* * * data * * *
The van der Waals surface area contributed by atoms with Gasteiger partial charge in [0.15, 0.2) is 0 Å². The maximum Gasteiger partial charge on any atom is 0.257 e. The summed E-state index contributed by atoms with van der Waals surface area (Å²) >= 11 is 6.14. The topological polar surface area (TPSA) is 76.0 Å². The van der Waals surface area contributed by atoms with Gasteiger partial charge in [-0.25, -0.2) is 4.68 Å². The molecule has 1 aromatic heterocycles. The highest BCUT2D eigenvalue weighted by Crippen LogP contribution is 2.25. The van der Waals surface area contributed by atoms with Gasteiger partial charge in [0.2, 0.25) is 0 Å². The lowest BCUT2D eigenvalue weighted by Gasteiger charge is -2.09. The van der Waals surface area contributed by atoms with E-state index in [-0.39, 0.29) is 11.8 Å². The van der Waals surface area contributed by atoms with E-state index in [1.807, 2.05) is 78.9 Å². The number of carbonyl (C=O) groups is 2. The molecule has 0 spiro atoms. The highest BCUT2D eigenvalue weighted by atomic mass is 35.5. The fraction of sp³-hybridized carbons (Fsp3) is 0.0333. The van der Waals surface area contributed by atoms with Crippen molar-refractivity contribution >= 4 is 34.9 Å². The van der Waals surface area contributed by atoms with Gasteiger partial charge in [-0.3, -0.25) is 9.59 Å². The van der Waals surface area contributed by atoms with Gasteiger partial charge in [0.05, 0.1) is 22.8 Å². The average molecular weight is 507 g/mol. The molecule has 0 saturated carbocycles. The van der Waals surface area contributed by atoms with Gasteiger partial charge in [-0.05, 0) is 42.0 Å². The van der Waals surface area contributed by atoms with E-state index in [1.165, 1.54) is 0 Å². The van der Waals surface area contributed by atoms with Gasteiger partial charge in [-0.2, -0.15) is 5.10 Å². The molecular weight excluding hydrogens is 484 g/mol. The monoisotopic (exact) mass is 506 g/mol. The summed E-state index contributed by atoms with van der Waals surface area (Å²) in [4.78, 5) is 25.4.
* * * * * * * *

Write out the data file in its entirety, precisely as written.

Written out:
The van der Waals surface area contributed by atoms with Gasteiger partial charge in [0.15, 0.2) is 0 Å². The maximum Gasteiger partial charge on any atom is 0.257 e. The summed E-state index contributed by atoms with van der Waals surface area (Å²) >= 11 is 6.14. The topological polar surface area (TPSA) is 76.0 Å². The van der Waals surface area contributed by atoms with Gasteiger partial charge in [-0.25, -0.2) is 4.68 Å². The molecule has 1 aromatic heterocycles. The highest BCUT2D eigenvalue weighted by Crippen LogP contribution is 2.25. The van der Waals surface area contributed by atoms with Gasteiger partial charge in [0.2, 0.25) is 0 Å². The lowest BCUT2D eigenvalue weighted by Gasteiger charge is -2.09. The van der Waals surface area contributed by atoms with E-state index in [-0.39, 0.29) is 11.8 Å². The van der Waals surface area contributed by atoms with E-state index in [1.807, 2.05) is 78.9 Å². The number of carbonyl (C=O) groups is 2. The molecule has 0 spiro atoms. The highest BCUT2D eigenvalue weighted by atomic mass is 35.5. The fraction of sp³-hybridized carbons (Fsp3) is 0.0333. The van der Waals surface area contributed by atoms with Crippen molar-refractivity contribution >= 4 is 34.9 Å². The van der Waals surface area contributed by atoms with Gasteiger partial charge in [-0.3, -0.25) is 9.59 Å². The van der Waals surface area contributed by atoms with Gasteiger partial charge in [0.05, 0.1) is 22.8 Å². The average molecular weight is 507 g/mol. The molecule has 0 saturated carbocycles. The van der Waals surface area contributed by atoms with Gasteiger partial charge in [-0.05, 0) is 42.0 Å². The van der Waals surface area contributed by atoms with E-state index in [1.165, 1.54) is 0 Å². The van der Waals surface area contributed by atoms with Gasteiger partial charge in [-0.2, -0.15) is 5.10 Å². The molecular weight excluding hydrogens is 484 g/mol. The monoisotopic (exact) mass is 506 g/mol. The summed E-state index contributed by atoms with van der Waals surface area (Å²) in [4.78, 5) is 25.4.